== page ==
5 LEADERSHIP LESSONS FROM ABRAHAM LINCOLN
November 6, 2012/Trevin Wax
When I discovered a new movie on the life of Lincoln was in the works, I was curious to learn more about Lincoln’s administration and his political career. The forthcoming movie is based on Doris Kearns Goodwin’s popular book, Team of Rivals: The Political Genius of Abraham Lincoln, a masterful telling of Lincoln’s story that follows the lives of each of his cabinet members.
Here are a few leadership lessons from the life of Lincoln as described in the book.
Lesson #1: Know When to Act and When to Wait.
Lincoln knew when to speak and when to remain silent. He knew when to act and when to wait.
In reading the book, I found myself on occasion wanting Lincoln to hurry up and make a decision, only to later discover that making his views public too soon would have sabotaged his chances for seeing lasting change. Whether he was hiring or firing, giving speeches or staying silent, he had an uncanny ability to gauge public opinion. He usually waited for the public to catch up with him before making pronouncements.
At the same time, Lincoln wasn’t afraid to lead. When he knew his actions would likely sway more people to his point of view, he got out in front of them and acted. But he only did so when he was sure he wouldn’t lose the people lagging behind. He was keenly aware of what Malcolm Gladwell called “the tipping point.”
Lesson #2: Don’t Take Things Personally.
Lincoln was hard to offend even when offense was warranted. For example, consider the brashness of General McClellan, who once kept Lincoln and secretary of state William Seward waiting in his parlor until he decided he wasn’t up for visitors and went to bed. As the reader, I wanted to climb into the pages and get in McClellan’s face to yell, “This is the president of the United States!”
Likewise, when cabinet member Salmon Chase undermined Lincoln and sought in vain to replace him on the Republican ticket in 1864, Lincoln shrugged off Chase’s ambitions, saying, “He has the White House fever.” Not only did he choose not to begrudge Chase’s antics, Lincoln later recommended him for the Supreme Court as Chief Justice.
And who can forget William Seward’s arrogant snubbing of his future boss? Seward received more than forgiveness; he received a lifelong friendship.
Though others were astonished at Lincoln’s forgiving spirit, Lincoln knew his responsibilities were too important to let personal squabbles keep him from the task at hand. By not seeking to establish his honor, Lincoln became all the more honorable.
Lesson #3: Be Strategic in Your Diversions.
Some cabinet members muttered about Lincoln’s frequent attendance at the theatre. The times were too serious for such trivial pursuits, they thought.
But Lincoln chose to be refreshed precisely because the times were serious. Compare pictures of Lincoln during the first year of his presidency compared to the last. It’s obvious the horror of war and the personal loss of a child weighed heavily on him.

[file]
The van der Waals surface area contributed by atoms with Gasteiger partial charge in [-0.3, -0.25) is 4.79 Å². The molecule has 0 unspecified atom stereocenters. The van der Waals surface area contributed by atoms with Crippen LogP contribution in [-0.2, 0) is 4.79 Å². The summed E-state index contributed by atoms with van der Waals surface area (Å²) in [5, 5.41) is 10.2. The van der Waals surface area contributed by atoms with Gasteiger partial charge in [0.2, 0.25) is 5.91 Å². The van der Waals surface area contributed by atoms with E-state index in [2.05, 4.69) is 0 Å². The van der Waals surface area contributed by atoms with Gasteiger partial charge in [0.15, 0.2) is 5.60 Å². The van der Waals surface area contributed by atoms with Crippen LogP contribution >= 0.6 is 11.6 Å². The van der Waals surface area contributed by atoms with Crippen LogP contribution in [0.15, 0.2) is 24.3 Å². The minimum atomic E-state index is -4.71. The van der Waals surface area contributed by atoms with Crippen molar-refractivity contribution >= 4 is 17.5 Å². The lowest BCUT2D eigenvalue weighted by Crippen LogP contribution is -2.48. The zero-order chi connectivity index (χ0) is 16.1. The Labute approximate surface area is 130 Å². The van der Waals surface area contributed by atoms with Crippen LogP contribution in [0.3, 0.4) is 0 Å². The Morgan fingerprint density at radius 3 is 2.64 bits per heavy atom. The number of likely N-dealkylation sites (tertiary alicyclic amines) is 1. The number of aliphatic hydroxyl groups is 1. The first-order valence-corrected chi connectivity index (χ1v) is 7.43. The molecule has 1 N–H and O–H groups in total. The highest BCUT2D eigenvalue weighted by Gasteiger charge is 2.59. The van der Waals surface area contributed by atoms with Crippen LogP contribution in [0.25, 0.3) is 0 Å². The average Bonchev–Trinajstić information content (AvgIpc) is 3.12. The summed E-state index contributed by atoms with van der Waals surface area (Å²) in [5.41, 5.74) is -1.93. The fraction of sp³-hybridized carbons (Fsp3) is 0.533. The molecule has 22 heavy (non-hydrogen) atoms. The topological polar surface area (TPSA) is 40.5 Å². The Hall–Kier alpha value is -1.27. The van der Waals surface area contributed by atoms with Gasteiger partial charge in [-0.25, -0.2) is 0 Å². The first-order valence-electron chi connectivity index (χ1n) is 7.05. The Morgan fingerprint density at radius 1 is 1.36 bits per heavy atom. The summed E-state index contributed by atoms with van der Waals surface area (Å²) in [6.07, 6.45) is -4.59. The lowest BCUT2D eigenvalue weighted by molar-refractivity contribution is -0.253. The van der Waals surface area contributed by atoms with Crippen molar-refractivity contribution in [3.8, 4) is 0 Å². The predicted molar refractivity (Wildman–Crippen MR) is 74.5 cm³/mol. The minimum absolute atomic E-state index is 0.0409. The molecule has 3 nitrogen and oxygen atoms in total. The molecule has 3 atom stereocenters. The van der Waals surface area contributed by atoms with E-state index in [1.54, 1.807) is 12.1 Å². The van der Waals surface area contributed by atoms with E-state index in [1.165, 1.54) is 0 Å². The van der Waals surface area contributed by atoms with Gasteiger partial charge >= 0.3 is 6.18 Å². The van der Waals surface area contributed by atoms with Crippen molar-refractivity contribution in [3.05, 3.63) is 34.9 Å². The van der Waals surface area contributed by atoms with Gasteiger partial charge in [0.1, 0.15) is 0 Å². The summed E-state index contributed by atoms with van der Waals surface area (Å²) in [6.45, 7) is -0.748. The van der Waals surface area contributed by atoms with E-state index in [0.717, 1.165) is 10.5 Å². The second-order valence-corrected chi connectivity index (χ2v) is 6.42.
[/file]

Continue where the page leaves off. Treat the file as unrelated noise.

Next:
To maintain his vibrant spirit, Lincoln planned a daily carriage ride every afternoon with his wife – a few precious moments to unwind and hear of other things. He frequented the theatre, where he would lose himself in the humorous plays and musicals of the day. It was because Lincoln took his job so seriously that he looked for ways to relieve the pressure of his office.
Lesson #4: Tell a Story and Paint a Picture.
Lincoln’s oratorical skills are legendary, but not everyone in his day was impressed. Many thought he was a hick, a country “railsplitter” from Illinois who wouldn’t amount to much as president.
But Lincoln knew the power of a story. That’s why his speeches are full of analogies, pictures, and anecdotes. Being a “commoner” was a badge of honor that helped him communicate to the men who gave their lives on the battlefield, the families who buried their young, and the slaves who desired their freedom.
Lincoln had plenty of practice in story-telling. His humor is well-documented by his contemporaries. He kept his kids up at night with tales of adventure. Though pictures often show him looking dour and depressed, the real Lincoln was a jovial man who knew the power of a story.
Lesson #5: Do the Right Thing Even When It is Costly.
There are times when Lincoln was under enormous pressure to fire members of his cabinet, to make changes in personnel, or to hold back on issues related to emancipation. Lincoln could have succumbed easily to outside pressure. Quick decisions might have given him immediate popularity.
But Lincoln understood the fickle nature of politics and refused to bow to the heat of the moment. He decided to do the right thing and accept the fallout. He took responsibility for his administration’s mistakes even when his subordinates were at fault. At personal cost to himself, Lincoln chose the high road, sometimes paying for it in initial political strategy, only to find respect from his countrymen increasing over time.
Lincoln was a great president because he was a great man. Team of Rivals shines light on the wisdom of his strategies and decisions.